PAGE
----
Media release: Tonga National Centre for Women and Children.
Nineteen women started a new phase of their life journey today as they graduated from an 23-week economic empowerment training.
Surrounded by friends and family, they received certificates of completion and a pack of start-up resources from the Tonga National Centre for Women and Children (TNCWC).
The women are the second cohort of TNCWC’s Women’s Economic Empowerment (WEE) training program, supported by Australia through Pacific Women Shaping Pacific Development (Pacific Women).
Over the 23 weeks, training sessions focused on Cookery, Fabric Printing and Sewing with additional trainings on Financial Literacy, Budgeting for Home and Business and Confident and Effective Communication. Sessions were also delivered remotely for 6 weeks, including the two-week COVID-19 lockdown period.
‘While it was a different approach for the training, as we included COVID-19 adaptive approaches, the participants found it useful,’ said Emeline Mikaere, Economic Empowerment Supervisor. ‘They were able to use the training materials as references to create a solid foundation by refining their basic skills.’
‘We will continue to provide support and mentoring to the graduates and look forward to seeing their journeys continue and their endeavours successful,’ said Fuiva Kavaliku, TNCWC Director.
The graduation event today was attended by the women’s families, civil society partners and Australian High Commission staff.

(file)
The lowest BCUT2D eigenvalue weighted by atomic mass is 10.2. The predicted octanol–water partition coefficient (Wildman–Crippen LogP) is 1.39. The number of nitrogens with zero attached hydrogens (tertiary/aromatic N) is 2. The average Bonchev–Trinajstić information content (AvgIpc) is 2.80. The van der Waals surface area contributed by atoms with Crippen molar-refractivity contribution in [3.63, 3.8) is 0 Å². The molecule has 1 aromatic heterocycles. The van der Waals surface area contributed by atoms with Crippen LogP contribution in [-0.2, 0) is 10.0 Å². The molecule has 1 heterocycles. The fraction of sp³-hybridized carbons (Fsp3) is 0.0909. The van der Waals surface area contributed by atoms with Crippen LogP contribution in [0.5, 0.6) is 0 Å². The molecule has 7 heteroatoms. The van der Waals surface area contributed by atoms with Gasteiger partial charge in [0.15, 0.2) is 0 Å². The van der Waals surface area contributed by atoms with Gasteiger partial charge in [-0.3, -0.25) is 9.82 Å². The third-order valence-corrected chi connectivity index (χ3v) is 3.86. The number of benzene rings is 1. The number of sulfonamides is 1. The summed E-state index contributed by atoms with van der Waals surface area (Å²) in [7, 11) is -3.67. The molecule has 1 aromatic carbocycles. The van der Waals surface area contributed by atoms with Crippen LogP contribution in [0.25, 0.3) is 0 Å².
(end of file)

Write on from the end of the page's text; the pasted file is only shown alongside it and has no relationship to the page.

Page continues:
Graduates shared the work they had produced during the training at the event venue as well as reflected on their experiences in song, poetry and speeches.
“Through warmth, winter and raining days,
We came together with the group, trying to find our way,
I just love to be with you, whatever we do,
As we fill each other with adventure and excitement too.
Many many thanks for the sewing machines, paints and stoves
Now we can cook, bake, fabric print and sew
We will wear fancy clothes, eat healthier food and expensive meals at home
Gain the confidence to start a business on our own.”
– Toalea Kei
TNCWC’s WEE project seeks to ensure that women and girls, including survivors of violence, have access to and control over expanded economic opportunities and are able to use them to make strategic life choices. The project is currently in its third phase, building on the work done and lessons learned in the inception and pilot phases.
The Tonga National Centre for Women and Children (TNCWC) supports women and girls, including survivors of violence against women and girls, to have access to and control over expanded economic opportunities and to be able to make strategic life choices. Several projects including its economic empowerment training and gender-based violence counselling is supported by Australia through Pacific Women, which is one of the largest global commitments to gender equality connecting more than 170 initiatives implemented by over 160 partners including TNCWC.